"The Knife" by Richard Selzer

I don’t believe I’ve ever read a doctor’s account of a surgery. I was surprised that Selzer is so sympathetic to the patient’s position. I would expect a doctor to be comfortable with his tools, but Selzer is as wary of the scalpel as the anesthetized patient on the table. Unlike H.G. Wells’ Dr. Moreau, Selzer fears the power of the knife and the submission that it effects.

Selzer explores the different roles that a doctor can play: “I must confess that the priestliness of my profession has ever been impressed on me”; “And if the surgeon is like a poet, then the scars you have made on countless bodies are like the verses into the fashioning of which you have poured your soul”; “But mostly you are a traveler in in a dangerous country, advancing into the moist and jungly cleft your hands have made.”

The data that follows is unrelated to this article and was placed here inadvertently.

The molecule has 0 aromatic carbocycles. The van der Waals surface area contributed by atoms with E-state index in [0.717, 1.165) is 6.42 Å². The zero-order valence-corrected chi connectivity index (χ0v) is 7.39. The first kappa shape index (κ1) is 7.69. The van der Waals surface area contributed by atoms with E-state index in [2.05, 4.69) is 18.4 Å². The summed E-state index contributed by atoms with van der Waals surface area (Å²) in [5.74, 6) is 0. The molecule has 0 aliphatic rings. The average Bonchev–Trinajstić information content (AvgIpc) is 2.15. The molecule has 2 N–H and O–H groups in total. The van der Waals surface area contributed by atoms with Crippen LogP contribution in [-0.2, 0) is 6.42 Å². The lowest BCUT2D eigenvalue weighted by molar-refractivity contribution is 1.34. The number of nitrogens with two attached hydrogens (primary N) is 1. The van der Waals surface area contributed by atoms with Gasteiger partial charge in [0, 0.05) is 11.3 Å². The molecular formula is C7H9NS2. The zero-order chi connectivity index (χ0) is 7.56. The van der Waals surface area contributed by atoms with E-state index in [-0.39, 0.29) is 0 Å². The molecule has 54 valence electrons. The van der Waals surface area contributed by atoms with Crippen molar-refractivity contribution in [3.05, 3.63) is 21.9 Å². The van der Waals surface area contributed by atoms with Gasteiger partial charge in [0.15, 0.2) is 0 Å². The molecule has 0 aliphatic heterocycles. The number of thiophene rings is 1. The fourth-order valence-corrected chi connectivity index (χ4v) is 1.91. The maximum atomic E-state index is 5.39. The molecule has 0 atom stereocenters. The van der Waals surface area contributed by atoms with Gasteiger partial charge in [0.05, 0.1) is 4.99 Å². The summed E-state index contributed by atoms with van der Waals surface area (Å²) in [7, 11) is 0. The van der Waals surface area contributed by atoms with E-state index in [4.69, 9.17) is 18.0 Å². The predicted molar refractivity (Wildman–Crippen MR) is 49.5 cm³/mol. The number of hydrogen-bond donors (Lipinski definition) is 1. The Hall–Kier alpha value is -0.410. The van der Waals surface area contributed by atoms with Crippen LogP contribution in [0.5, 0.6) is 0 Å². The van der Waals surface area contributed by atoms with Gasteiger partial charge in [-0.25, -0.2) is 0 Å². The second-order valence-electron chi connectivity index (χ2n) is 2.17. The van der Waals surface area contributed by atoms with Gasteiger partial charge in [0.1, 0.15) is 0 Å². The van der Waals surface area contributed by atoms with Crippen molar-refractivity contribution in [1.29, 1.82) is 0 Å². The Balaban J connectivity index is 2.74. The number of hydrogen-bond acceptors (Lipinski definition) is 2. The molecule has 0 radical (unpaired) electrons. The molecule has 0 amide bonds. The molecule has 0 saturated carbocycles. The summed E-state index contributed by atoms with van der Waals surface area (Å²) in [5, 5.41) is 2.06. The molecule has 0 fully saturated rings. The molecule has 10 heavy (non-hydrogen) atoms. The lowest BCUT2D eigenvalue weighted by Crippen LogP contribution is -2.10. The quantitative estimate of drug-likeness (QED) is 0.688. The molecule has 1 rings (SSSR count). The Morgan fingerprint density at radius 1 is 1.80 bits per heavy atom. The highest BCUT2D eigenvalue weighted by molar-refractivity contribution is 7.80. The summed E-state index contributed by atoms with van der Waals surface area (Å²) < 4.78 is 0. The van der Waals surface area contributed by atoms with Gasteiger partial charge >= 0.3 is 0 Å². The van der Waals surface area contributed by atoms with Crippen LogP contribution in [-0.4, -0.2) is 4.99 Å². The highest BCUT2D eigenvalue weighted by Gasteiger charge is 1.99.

That last description intrigues me the most; it fits with Selzer’s wariness of the scalpel. Not only does the doctor fear his tool, but the body that he meant to heal. When our bodies fail us, they can feel foreign, treacherous. We expect doctors to make sense of the treachery, reclaim our bodies for us. But Selzer seems to fear our insides as much as we do.